Creating artificial tissues can be done in a variety of ways, including 3D printing and molding sheets of cells into different shapes. These methods can be difficult to control when trying to get large numbers of cells to their right locations. Now researchers from Berkeley and Stanford have reported in Nature Materials on a new method of using electricity to herd whole groups of cells to their final location.
The team applied a DC current of five volts per centimeter through epithelial cells, perhaps the most common type in our bodies, which made them crawl like a microscopic drove of cattle in the electric current field’s direction. The team was able to make the cells turn left and right, u-turn, and split into groups that go off in different directions.
Besides using this technology to produce artificial tissue constructs, the researchers are looking into whether the same approach can help guide the healing of wounds using smart electronic dressings.
From the announcement:
This is the first data showing that direct current fields can be used to deliberately guide migration of a sheet of epithelial cells,” said study lead author Daniel Cohen, who did this work as a student in the UC Berkeley-UC San Francisco Joint Graduate Program in Bioengineering. “There are many natural systems whose properties and behaviors arise from interactions across large numbers of individual parts – sand dunes, flocks of birds, schools of fish, and even the cells in our tissues. Just as a few sheepdogs exert enormous control over the herding behavior of sheep, we might be able to similarly herd biological cells for tissue engineering.”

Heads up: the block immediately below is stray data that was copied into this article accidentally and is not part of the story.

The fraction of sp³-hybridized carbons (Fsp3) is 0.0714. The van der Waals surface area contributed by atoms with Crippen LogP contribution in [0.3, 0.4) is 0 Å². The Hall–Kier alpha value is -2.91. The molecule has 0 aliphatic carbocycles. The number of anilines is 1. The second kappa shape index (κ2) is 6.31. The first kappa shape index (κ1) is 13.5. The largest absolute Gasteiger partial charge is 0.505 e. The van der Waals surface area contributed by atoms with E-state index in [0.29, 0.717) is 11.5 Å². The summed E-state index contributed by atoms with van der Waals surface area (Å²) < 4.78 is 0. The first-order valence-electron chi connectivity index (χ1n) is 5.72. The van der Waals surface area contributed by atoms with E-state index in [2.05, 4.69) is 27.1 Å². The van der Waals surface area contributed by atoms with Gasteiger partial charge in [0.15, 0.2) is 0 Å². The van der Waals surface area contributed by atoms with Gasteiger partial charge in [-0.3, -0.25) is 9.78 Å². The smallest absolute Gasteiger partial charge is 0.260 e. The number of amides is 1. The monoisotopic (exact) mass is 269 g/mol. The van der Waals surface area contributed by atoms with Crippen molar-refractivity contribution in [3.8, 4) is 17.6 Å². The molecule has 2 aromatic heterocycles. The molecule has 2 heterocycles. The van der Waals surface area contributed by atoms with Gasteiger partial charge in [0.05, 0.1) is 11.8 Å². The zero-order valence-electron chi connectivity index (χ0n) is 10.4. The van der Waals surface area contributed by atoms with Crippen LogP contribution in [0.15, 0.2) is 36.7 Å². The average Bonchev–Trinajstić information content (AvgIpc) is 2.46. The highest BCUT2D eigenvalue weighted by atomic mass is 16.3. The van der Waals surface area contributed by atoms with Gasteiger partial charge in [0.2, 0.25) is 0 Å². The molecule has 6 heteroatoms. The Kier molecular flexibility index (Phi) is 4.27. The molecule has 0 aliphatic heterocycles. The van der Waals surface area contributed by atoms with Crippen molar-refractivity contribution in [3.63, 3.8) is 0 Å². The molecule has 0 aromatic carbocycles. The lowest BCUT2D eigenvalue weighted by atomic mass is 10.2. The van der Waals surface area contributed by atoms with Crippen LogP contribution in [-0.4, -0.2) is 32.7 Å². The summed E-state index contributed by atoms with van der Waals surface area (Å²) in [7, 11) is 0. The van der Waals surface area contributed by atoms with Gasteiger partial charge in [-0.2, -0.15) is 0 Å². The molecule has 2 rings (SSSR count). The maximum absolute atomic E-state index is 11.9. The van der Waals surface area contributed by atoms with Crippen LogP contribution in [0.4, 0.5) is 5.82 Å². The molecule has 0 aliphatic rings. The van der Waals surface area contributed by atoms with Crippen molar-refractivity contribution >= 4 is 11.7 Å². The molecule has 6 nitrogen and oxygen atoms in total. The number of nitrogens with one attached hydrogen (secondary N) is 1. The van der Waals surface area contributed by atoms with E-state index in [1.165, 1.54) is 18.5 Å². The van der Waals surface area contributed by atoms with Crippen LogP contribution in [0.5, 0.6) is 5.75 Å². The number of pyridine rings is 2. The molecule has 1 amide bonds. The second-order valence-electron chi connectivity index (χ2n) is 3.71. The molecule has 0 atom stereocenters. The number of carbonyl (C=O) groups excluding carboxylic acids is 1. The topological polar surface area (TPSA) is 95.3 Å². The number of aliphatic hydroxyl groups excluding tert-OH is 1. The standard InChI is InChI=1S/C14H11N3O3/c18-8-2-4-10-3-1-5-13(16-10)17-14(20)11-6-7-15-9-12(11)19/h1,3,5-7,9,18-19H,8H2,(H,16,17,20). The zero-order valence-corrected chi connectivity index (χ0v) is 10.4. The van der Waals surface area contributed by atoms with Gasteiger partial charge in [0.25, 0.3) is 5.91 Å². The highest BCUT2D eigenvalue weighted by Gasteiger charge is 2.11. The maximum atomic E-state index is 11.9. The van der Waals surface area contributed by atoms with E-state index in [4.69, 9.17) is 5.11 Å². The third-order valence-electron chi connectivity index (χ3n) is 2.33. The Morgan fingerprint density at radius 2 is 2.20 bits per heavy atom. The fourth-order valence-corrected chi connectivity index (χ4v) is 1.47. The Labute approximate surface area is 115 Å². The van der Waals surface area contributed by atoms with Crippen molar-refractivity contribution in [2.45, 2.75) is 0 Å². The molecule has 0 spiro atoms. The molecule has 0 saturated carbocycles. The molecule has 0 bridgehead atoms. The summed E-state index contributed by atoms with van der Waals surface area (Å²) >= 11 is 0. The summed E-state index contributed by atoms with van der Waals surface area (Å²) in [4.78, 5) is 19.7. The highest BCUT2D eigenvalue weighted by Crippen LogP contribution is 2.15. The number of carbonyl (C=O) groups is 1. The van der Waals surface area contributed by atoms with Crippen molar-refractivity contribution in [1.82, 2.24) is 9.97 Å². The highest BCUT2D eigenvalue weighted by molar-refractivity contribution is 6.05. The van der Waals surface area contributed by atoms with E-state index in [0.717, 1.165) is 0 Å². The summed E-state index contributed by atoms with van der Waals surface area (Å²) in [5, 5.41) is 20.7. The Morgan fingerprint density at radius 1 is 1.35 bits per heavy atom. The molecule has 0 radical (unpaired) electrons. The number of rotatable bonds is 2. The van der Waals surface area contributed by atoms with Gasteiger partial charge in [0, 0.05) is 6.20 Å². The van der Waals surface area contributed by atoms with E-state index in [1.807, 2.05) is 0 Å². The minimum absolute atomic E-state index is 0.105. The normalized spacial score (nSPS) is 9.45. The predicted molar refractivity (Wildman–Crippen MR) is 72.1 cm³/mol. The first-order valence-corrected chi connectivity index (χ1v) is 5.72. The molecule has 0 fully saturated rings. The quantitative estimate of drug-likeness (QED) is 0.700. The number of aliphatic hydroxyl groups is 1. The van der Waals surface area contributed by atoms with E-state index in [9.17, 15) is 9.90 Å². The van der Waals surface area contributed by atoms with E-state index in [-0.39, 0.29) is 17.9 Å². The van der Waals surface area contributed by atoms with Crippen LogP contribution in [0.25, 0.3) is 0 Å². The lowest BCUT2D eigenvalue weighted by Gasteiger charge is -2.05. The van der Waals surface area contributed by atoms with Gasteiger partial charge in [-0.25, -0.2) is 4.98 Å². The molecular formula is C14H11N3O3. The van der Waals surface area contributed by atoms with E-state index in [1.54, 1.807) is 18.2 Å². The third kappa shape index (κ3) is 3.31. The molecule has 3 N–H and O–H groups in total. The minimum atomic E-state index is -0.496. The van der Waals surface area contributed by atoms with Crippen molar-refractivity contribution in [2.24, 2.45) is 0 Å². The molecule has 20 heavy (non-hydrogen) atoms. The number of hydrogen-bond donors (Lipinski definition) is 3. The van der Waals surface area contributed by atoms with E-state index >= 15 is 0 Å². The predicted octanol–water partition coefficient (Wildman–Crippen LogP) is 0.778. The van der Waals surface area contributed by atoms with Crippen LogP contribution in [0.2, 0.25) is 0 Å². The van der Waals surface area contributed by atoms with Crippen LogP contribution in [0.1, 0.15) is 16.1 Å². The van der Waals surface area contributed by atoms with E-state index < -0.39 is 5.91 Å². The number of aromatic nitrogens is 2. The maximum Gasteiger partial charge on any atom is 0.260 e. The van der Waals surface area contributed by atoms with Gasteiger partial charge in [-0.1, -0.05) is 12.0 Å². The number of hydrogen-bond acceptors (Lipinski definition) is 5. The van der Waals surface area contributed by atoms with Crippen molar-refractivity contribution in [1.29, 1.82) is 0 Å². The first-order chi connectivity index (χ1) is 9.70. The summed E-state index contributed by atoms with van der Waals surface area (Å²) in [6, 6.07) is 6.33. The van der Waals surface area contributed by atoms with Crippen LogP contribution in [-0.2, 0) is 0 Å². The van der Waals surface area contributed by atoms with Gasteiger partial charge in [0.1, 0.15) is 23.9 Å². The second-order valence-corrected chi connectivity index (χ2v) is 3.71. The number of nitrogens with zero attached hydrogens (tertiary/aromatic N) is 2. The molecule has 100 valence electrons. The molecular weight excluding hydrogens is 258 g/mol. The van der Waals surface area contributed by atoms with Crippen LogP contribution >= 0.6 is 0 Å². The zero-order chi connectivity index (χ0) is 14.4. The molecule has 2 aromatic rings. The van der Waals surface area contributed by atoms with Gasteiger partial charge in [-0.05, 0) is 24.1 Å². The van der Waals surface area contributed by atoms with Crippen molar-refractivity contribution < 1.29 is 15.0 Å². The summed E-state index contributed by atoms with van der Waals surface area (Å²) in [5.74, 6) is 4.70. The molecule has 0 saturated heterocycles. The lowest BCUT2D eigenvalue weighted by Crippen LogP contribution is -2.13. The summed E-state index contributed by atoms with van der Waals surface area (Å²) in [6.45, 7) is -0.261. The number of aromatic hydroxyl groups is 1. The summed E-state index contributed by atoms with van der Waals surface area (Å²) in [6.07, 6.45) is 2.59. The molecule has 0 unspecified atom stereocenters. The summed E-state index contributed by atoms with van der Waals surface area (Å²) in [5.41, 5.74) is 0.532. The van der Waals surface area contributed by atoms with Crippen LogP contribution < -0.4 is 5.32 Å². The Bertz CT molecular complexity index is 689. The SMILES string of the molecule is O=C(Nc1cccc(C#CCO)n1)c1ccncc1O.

Galvanotaxis – the use of electricity to direct cell movement – had been previously demonstrated for individual cells, but how it influences the collective motion of cells was still unclear.
“The ability to govern the movement of a mass of cells has great utility as a scientific tool in tissue engineering,” said study senior author Michel Maharbiz, UC Berkeley associate professor of electrical engineering and computer sciences. “Instead of manipulating one cell at a time, we could develop a few simple design rules that would provide a global cue to control a collection of cells.”
Study in Nature Materials: Galvanotactic control of collective cell migration in epithelial monolayers…